and, as i mentioned at the outset, i'll also be using the opportunity to look into what it is about weight, food and appearance that drives us all so crazy. because if i'm going to be depriving myself of food, i at least want it to be a learning experience.


as long as you're here, why not read more?

mental health mondays :: where even the depressed ones are happy

this past week saw the publication of the annual world happiness report, a look at nations around the world and how people in each of them feel about their lot in life. i started following this a few years ago, and this year it occurred to me that it would be fun to look at how the happy places compared to the crazy places. i mean, what if those countries aren't really all that happy, but just have an extremely high rate of psychotic/ delusional disorders?

so, i set to work putting together a comparison. as it happens, that's a bit trickier than it sounds, because information on any kind of disability is more difficult to come by than you might think. and no type of disability is more controversial than a mental illness, which means that there are even more complications around definitions, seeking treatment, prognoses, record-keeping... it's hard to tell how reliable anything you're looking at is. [not that there aren't some good sources.]

and what sources there …


i keep seeing this ad for tictac candies:

am i the only one who finds the suicide bomber clown at the end a little unnerving? all the nice natural things like the bunny and the [extinct] woolly mammoth and the fruit get devoured by a trying-to-appear-nonthreatening-but-obviously-psychotic clown who then blows himself up. congratulations, tictac, i think this ad has landed you on about a dozen watch lists.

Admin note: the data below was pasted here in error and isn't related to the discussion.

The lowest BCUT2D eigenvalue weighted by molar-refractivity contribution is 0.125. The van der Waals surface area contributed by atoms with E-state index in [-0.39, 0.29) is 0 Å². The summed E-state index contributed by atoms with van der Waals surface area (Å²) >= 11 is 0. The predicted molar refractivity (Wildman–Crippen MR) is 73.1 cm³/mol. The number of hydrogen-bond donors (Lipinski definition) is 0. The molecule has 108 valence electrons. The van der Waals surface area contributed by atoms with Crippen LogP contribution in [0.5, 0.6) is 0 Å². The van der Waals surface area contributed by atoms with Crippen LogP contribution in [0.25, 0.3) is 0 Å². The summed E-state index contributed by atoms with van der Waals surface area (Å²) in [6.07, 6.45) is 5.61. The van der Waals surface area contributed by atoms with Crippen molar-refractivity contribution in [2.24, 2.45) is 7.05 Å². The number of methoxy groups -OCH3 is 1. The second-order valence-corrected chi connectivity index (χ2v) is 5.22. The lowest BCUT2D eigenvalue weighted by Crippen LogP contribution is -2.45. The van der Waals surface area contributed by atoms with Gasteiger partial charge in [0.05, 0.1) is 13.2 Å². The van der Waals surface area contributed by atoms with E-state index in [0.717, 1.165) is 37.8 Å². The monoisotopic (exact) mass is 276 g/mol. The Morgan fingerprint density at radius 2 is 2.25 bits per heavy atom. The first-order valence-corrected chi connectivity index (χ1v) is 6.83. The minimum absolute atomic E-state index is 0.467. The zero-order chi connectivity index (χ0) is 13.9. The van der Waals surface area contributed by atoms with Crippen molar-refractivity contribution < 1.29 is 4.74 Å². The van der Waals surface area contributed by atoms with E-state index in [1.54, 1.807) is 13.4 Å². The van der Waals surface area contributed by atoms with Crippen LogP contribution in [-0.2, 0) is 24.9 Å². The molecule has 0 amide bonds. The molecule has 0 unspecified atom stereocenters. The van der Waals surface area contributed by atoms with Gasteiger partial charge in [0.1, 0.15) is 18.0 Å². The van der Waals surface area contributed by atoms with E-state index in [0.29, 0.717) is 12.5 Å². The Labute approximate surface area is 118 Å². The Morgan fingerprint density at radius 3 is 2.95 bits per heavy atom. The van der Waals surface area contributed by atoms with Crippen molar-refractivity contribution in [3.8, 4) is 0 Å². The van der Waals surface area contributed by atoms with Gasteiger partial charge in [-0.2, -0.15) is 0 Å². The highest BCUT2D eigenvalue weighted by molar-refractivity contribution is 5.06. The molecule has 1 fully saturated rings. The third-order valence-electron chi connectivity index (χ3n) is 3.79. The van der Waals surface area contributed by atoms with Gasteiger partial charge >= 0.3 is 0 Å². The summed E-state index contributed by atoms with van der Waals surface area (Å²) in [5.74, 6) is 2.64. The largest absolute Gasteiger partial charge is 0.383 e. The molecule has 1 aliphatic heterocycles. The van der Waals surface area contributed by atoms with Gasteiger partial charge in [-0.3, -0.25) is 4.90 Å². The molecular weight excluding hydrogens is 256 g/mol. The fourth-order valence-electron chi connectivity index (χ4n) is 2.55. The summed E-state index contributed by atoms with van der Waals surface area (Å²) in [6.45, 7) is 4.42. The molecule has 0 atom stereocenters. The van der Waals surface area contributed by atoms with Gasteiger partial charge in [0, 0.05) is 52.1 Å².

oh and by the way, showing me that your product will somehow cause my stomach to explode in a rainbow of wtf makes me believe that doing consuming tictacs would be a worse dietary decision than the time i ate two raw eggs and a half a bottle of hot sauce on a dare.

making faces :: a lip for all seasons [summer edition]

this may seem like an odd time to think about summer, but not to think about coolness. it can be hard to wrap your head around the idea that summer is considered "cool" in colour analysis terms and, in my opinion, reads as the coolest of the cool, because everything in it is touched with the same chilly grey. winter may have the coldest colours, but its palette is so vivid that it distracts the eye. everything in summer is fresh and misty, like the morning sky before the sun breaks through. in my original post on the season, i compared it to monet's paintings of waterlilies at his garden in giverny and, if i do say so, i think that's an apt characterisation.

finding lip colours touched with summer grey and blue is, as you might expect, kind of tricky. the cosmetic world seems obsessed with bringing warmth, which doesn't recognise that some complexions don't support it well. [also, different complexions support different kinds of warmth, but that's another…